Glossary

This is a short glossary of abbreviations and terms (in alphabetical order) you may come across when you are diagnosed and as you read more about haemochromatosis. You can also search this whole site for information about any term you come across using the search symbol (magnifying glass) at the top of this page.

If your doctor or consultant uses terminology you do not understand, never be afraid to ask him or her to explain things to your satisfaction.

Please email office@haemochromatosis.org.uk with any suggestions of terms or acronyms that could be included here.

Acquired haemochromatosis: Haemochromatosis that arises as a result of non-genetic causes, for example excessive blood transfusion or overuse of iron supplements.

Carrier: Having one of the two copies of a gene with a mutation (a heterozygote).

Chelation: Drug therapy to reduce iron in the body, only used when venesection is not possible in a particular patient.

Compound Heterozygous/gote: Having one copy of the HFE gene with mutation C282Y and the other with mutation H63D.

DNA: Deoxyribonucleic Acid, the genetic material of all living organisms. It carries all the genetic information that is needed in the form of a variation in molecular structure.

Dx: Medics’ shorthand for diagnosed or diagnosis.

Endocrinology: Medical science / study of hormones and related systems.

Ferroportin Disease: See Type 4 haemochromatosis below.

Gastroenterology: Medical science / study of the digestive and related systems.

Gene: One of 30,000 or more pieces of DNA carried in all our cells, that code all the instructions for how our body is formed and operates.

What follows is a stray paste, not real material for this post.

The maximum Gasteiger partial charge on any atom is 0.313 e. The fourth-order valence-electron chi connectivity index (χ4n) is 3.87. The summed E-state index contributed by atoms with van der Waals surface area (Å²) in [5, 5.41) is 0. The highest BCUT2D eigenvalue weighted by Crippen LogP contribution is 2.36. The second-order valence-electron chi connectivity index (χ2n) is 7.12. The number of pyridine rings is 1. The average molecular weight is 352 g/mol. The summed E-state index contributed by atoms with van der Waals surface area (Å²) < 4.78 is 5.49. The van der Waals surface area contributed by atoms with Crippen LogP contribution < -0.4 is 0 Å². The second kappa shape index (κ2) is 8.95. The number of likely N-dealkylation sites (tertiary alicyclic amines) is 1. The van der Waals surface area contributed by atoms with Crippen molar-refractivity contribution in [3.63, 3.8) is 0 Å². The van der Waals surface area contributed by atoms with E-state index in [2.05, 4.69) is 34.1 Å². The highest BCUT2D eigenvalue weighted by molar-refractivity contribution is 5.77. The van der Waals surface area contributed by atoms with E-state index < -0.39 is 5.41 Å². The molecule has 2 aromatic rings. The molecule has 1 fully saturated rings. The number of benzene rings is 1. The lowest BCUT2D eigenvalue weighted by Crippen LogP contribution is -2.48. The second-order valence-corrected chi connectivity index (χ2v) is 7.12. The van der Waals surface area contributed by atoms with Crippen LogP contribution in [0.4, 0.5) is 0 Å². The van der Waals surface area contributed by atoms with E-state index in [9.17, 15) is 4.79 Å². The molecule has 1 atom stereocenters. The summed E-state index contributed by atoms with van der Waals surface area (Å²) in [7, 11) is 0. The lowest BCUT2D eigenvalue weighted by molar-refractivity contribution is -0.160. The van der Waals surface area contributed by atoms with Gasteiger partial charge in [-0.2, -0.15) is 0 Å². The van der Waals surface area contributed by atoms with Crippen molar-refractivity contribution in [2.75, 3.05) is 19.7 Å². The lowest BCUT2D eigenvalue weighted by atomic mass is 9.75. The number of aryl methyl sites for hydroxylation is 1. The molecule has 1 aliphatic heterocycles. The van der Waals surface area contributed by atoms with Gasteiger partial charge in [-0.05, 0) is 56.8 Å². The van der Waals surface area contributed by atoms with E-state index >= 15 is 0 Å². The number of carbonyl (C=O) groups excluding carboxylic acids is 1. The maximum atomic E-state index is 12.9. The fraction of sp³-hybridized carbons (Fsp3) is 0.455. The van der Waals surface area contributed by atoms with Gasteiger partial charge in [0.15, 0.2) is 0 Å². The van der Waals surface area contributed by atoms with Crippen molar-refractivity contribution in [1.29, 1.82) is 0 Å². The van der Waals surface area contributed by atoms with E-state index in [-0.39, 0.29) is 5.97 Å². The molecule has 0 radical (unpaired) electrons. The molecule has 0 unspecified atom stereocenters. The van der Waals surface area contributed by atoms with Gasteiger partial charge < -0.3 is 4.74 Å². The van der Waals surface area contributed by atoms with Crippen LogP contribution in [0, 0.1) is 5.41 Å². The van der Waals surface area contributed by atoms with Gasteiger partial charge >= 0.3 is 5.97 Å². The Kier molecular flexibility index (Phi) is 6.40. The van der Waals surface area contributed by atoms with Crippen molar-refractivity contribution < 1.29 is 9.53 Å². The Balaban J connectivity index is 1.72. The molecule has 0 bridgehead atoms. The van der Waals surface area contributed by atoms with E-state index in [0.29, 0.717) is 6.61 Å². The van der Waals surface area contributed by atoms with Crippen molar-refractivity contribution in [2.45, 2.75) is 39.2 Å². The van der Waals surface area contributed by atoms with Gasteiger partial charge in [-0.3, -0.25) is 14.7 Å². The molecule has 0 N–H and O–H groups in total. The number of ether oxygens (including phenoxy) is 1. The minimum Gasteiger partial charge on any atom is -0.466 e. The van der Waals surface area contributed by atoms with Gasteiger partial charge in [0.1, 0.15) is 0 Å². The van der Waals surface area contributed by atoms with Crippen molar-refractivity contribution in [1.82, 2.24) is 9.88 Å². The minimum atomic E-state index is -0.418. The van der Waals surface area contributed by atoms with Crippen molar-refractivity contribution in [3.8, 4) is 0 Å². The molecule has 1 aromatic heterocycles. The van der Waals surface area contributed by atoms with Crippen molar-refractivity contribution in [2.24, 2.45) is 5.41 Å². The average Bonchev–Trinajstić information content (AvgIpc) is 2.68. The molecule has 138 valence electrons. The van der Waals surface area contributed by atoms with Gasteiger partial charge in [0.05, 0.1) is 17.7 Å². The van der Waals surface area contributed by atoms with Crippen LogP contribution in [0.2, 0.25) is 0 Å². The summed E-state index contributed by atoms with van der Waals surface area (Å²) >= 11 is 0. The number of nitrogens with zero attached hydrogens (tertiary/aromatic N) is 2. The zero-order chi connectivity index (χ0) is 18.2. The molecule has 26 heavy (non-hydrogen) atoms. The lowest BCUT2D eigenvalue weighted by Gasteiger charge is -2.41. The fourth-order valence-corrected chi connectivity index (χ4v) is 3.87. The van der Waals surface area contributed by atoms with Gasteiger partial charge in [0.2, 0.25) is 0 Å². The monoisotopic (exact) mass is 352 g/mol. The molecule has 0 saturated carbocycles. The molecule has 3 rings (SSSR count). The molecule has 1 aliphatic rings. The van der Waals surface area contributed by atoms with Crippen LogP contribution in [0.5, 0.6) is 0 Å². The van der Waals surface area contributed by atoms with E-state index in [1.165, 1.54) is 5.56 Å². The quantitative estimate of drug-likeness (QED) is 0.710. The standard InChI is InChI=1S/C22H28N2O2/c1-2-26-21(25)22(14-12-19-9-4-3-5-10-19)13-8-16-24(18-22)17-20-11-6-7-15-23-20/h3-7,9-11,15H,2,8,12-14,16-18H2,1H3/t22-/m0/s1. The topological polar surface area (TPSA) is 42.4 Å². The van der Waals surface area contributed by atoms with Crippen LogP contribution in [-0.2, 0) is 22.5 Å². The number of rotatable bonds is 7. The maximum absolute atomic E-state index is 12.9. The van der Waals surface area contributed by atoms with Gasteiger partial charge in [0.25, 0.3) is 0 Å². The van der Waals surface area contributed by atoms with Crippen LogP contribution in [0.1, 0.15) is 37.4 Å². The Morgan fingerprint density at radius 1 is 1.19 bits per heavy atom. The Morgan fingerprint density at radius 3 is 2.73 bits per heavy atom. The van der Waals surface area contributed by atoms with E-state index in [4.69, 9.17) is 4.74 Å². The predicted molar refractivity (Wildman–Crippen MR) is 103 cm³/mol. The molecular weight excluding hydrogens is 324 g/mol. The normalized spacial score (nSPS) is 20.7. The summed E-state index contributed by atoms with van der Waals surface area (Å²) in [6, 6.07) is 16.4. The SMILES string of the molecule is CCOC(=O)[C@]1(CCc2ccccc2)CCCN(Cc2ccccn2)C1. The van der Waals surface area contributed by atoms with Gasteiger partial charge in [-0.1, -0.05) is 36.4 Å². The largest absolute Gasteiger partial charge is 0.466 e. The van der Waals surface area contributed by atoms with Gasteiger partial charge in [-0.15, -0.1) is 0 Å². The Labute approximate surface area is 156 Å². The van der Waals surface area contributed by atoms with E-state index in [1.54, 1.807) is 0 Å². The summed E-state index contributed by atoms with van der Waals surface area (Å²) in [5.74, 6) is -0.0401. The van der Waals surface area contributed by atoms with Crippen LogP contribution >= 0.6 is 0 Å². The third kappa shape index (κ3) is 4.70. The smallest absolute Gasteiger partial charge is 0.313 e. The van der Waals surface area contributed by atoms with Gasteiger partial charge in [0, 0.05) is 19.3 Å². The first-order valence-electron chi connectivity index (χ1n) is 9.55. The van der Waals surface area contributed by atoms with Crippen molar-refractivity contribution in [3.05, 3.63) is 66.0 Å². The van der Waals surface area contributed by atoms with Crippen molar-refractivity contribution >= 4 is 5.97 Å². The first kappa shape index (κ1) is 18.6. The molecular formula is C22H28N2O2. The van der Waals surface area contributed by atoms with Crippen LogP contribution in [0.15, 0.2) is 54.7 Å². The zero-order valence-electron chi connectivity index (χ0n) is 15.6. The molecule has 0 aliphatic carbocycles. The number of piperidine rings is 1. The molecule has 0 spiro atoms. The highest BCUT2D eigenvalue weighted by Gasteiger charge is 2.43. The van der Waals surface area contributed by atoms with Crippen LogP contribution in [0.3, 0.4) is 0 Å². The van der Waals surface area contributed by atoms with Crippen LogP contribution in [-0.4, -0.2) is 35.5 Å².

GH: Genetic haemochromatosis, also known as hereditary haemochromatosis.

Haematology: Medical science / study of the blood.

Hb: Haemoglobin, the essential oxygen carrying pigment of the red blood cells, which contains iron.

Hepatology: Medical science / study of the liver.

Heterozygous/gote: Having one of the two copies of a gene with a mutation (a carrier).

HFE Gene: The gene, one of about 30,000 in our bodies, that plays a major role in controlling iron absorption in the body.

HH: Hereditary haemochromatosis, also known as genetic haemochromatosis.

Homozygous/gote: Having both copies of a gene with the same mutation.

Iron overload: Condition whereby as a result of the genetic mutation the body absorbs iron to the extent that it becomes toxic.

Juvenile haemochromatosis: Extremely rare and genetically distinct form of GH severely affecting young people. Also known as Type 2 haemochromatosis.

Maintenance: Regular but infrequent venesection to maintain iron levels once reduced.

Mutation: A change in a gene. Many changes do not cause problems and are more properly referred to as “variants”.

Mutation C282Y / Mutation H63D: Technical terms for the exact nature of the two mutations most common on the HFE gene in haemochromatosis.

Phlebotomy: Blood-letting, also called venesection.

SF: Serum ferritin, a blood test, see Testing page.

THS: The Haemochromatosis Society, a patient and membership organisation.

TS: Transferrin saturation, a blood test, see Testing page.

Type 1 haemochromatosis: Haemochromatosis as a result of mutations in the HFE gene, the vast majority of cases are Type 1. A recessive condition.

Type 2 haemochromatosis: Juvenile Haemochromatosis caused by mutations in either the HFE2 or HAMP gene. A recessive condition.

Type 3 haemochromatosis: Rarer form of haemochromatosis as a result of mutations in the TFR2 gene. A recessive condition.

Type 4 haemochromatosis: Rarer form of haemochromatosis as a result of mutations in the SLC40A1 gene. Also known as Ferroportin Disease. Type 4 hemochromatosis is distinguished by its autosomal dominant inheritance pattern. With this type of inheritance, one copy of the altered gene in each cell is sufficient to cause the disorder. In most cases, an affected person has one parent with the condition.

Detailed information about the 4 types of GH is at this link:
http://ghr.nlm.nih.gov/condition/hereditary-hemochromatosis

Venesection: Blood-letting, also called phlebotomy.

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